NEW MILFORD — As a Jewish girl in 1930s Germany, Susi Leiter quickly learned a knock on the door or the shuffle of boots outside was never a good sign.

“Everything was frightening,” she said. “We lived in constant fear.”

The dreaded knock came with a shattering of glass at midnight on Nov. 9, 1938, when the Gestapo arrived to arrest her family. They were herded onto a truck with other Jewish families and kept in a dark chamber at the local jail. Leiter said it could have been days, weeks or months that she and her mother were separated from her father.

Her home was one of hundreds vandalized during Kristallnacht, or the “Night of Broken Glass” when Nazis and German civilians destroyed hundreds of Jewish businesses and synagogues, arrested thousands of Jews and killed nearly 100 Jewish men. It marks the beginning of what the Nazis referred to as “The Final Solution.”

Leiter, 92, a Holocaust survivor who lives in Sherman, shared her story during a memorial service at Temple Sholom in New Milford on Friday, commemorating the 80th anniversary of Kristallnacht and honoring the 6 million Jews killed during the Holocaust, or about two-thirds of the the Jews in Europe at the time.

She lost 27 relatives in concentration camps during the war, including her brother. She was only one of three in her family to escape to the U.S., arriving here when she was 14 after 2 1/2 years hiding in France.

Her parents had papers to leave because a high school friend of her father’s was willing to sponsor the family in the U.S. But after being smuggled to the American embassy in a friend’s moving truck, they learned Leiter wouldn’t be able to get a visa because she was adopted. Instead, her father arranged for her to be brought to France through a Jewish underground organization.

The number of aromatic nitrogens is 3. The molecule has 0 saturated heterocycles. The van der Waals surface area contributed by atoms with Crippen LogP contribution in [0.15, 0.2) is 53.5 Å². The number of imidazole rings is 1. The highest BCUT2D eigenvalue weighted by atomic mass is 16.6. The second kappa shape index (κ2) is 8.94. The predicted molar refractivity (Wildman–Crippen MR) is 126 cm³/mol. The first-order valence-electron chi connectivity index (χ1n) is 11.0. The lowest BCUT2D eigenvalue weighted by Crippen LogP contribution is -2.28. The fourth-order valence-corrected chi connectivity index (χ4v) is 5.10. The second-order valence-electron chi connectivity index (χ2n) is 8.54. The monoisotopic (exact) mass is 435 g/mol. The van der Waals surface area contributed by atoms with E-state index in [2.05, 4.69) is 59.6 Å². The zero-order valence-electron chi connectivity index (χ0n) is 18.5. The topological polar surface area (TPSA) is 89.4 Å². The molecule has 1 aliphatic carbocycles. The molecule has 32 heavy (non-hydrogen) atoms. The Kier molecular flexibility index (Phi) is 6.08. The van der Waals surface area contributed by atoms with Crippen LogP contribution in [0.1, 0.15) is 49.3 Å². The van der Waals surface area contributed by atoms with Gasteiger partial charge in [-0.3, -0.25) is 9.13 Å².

She moved to several different detention camps while in France, staying mostly in air raid shelters because the Nazis were bombing Paris daily. At the camps, the 2,000 or so children looked after each other, crying for their parents and then crying for each other.

“We became the nearest thing to a family,” she said. Of those children, only she and another were able to reconnect with their parents through the French kinder transports, far less successful than the English operations of the same name.

Leiter’s story was especially poignant following the Oct. 27 shooting at the Tree of Life Synagogue in Pittsburgh that killed 11 people, making it what is believed to be the deadliest attack on Jews in the history of the U.S.

“We look at our history and ask if this is how it begins,” Rabbi Ari Rosenberg said.

But both he and Leiter acknowledged that America in 2018 is not the same as Nazi Germany as Kristallnacht was carried out by the government and supported by the people.

Still, they said they were worried by the increase in anti-Semitic incidents in the United States.

“It’s deja vu,” Leiter said. “I’m nervous. It’s scary. As Jews, we have to stand together now and fight it.”

She said anti-Semitism steadily increased in Germany during the 1930s, with ugly caricatures of Jews depicted in newspapers. She wasn’t allowed to wear braided pigtails or participate in the military parades at school with the other girls. She remembers it escalated to “J” being written on Jewish businesses to deter people from going there, isolating the Jews. Then came Kristallnacht.

“We saw them take take torahs out of temples, burned them and danced around them,” Leiter said. “This is a nightmare I’ll never forget.”

Rosenberg said it’s important to honor the memory of the Jews killed by the Nazis and show the world that they will never abide by this again.

“We must never forget the Holocaust,” he said., 203-731-3345